An Aviary is located on one side of it, while at the very centre of the park one finds the Lovers’ Oak, in whose branches tinkle the love bells left there by newlyweds. Down the broad stone staircase, we arrive at the lake-side arbour. Numerous visitors have memorialised themselves here in photographs, and newlyweds have promised each other eternal love on their wedding day!
The Water Mill Lane along the Mill Lake leads to the old Water Mill, where a museum of antiquities cosily shares space with a pub in the summer months. While sipping a cocktail on the wooden deck over the lake, you will be able to watch fish devour every crumb thrown at them. In wintertime, we invite you to try leze, an ancient merry-go-round on ice. If you book in advance, a roaring fire, hot tea and a bath-house will await you.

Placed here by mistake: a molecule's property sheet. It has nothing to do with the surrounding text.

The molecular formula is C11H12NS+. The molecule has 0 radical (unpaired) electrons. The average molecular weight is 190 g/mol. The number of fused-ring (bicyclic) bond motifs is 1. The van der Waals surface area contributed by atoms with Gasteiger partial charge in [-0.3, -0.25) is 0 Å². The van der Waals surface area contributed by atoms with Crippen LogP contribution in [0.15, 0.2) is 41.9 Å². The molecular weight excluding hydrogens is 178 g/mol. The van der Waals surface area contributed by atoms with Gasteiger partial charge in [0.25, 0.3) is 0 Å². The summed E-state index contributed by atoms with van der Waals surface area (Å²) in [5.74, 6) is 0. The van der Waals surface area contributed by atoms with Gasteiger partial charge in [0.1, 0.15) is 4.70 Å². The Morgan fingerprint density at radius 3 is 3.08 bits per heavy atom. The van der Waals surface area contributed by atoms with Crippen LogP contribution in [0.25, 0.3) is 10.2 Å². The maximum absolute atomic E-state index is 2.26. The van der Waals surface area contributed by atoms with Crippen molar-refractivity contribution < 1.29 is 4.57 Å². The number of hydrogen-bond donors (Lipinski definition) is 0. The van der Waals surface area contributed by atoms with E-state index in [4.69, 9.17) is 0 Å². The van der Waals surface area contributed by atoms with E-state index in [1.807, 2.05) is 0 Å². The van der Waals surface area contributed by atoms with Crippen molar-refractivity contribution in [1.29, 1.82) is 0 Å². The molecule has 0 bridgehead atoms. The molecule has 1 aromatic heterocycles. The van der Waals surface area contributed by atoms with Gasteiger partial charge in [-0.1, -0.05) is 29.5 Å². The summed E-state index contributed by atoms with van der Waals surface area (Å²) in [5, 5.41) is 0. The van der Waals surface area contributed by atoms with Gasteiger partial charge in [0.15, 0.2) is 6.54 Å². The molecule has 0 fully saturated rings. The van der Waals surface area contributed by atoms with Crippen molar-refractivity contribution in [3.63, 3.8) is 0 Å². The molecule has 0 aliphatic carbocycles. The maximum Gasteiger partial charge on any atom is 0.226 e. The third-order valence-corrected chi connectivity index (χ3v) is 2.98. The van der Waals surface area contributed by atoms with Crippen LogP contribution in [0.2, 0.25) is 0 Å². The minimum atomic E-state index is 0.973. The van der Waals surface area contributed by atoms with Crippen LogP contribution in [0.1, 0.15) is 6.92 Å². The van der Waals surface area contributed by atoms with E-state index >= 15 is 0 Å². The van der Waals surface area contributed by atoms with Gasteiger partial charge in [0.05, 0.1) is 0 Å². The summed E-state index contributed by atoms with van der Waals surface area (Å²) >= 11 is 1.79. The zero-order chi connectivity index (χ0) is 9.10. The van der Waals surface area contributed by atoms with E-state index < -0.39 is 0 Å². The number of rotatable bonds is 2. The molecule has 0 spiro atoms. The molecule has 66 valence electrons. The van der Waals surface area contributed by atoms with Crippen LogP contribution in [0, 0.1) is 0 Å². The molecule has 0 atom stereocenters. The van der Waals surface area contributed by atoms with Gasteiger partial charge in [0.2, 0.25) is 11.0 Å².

The Bīriņi castle was built based on a design by the architect F. W. Hess. It is the most impressive representative of the Rundbogenstil in Latvian manor architecture. The overall architectonic execution of the structure can be attributed to the Neo-Gothic style, yet the lintels of the windows are a significant component of the overall composition, and these are typical of the Rundbogenstil. Thus, in terms of style, the Bīriņi castle can be considered an unusual two-way combination. It received recognition from contemporaries, and in the present day it can be seen as an example of atypical architectonic thinking. The building used to boast an opulent décor – sculptures, mouldings – but this was lost in World War I. A Neo-Renaissance interior has been preserved in the castle: a spacious entrance vestibule with a bilateral staircase, a dining-room with a wooden-panelled ceiling and glazed-tile stoves.